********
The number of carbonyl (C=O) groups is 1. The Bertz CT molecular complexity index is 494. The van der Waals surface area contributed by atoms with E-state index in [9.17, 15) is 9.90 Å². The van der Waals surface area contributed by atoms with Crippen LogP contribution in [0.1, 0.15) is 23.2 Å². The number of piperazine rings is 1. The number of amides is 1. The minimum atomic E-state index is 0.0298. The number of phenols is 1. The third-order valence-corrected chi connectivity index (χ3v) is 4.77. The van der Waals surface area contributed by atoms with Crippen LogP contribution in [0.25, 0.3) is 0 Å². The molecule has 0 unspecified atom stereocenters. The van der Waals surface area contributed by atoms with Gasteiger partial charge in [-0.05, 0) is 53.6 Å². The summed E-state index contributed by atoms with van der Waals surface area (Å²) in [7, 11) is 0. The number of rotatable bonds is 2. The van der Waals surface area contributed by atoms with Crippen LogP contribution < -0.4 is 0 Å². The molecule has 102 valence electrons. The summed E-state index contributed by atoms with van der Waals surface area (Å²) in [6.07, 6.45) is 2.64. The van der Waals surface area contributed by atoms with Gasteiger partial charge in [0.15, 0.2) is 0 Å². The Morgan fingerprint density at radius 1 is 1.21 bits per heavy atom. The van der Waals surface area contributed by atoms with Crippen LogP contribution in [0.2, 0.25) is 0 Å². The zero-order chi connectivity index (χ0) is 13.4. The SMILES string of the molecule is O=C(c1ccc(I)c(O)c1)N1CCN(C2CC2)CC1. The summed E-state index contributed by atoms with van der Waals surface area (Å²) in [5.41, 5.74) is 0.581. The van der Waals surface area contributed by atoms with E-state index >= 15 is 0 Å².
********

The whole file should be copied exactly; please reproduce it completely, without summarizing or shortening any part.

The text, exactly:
The number of carbonyl (C=O) groups is 1. The Bertz CT molecular complexity index is 494. The van der Waals surface area contributed by atoms with E-state index in [9.17, 15) is 9.90 Å². The van der Waals surface area contributed by atoms with Crippen LogP contribution in [0.1, 0.15) is 23.2 Å². The number of piperazine rings is 1. The number of amides is 1. The minimum atomic E-state index is 0.0298. The number of phenols is 1. The third-order valence-corrected chi connectivity index (χ3v) is 4.77. The van der Waals surface area contributed by atoms with Crippen LogP contribution in [0.25, 0.3) is 0 Å². The molecule has 0 unspecified atom stereocenters. The van der Waals surface area contributed by atoms with Gasteiger partial charge in [-0.05, 0) is 53.6 Å². The summed E-state index contributed by atoms with van der Waals surface area (Å²) in [7, 11) is 0. The number of rotatable bonds is 2. The van der Waals surface area contributed by atoms with Crippen LogP contribution < -0.4 is 0 Å². The molecule has 102 valence electrons. The summed E-state index contributed by atoms with van der Waals surface area (Å²) in [6.07, 6.45) is 2.64. The van der Waals surface area contributed by atoms with Gasteiger partial charge in [0.15, 0.2) is 0 Å². The Morgan fingerprint density at radius 1 is 1.21 bits per heavy atom. The van der Waals surface area contributed by atoms with Crippen LogP contribution in [0.2, 0.25) is 0 Å². The zero-order chi connectivity index (χ0) is 13.4. The SMILES string of the molecule is O=C(c1ccc(I)c(O)c1)N1CCN(C2CC2)CC1. The summed E-state index contributed by atoms with van der Waals surface area (Å²) in [5.41, 5.74) is 0.581. The van der Waals surface area contributed by atoms with E-state index >= 15 is 0 Å².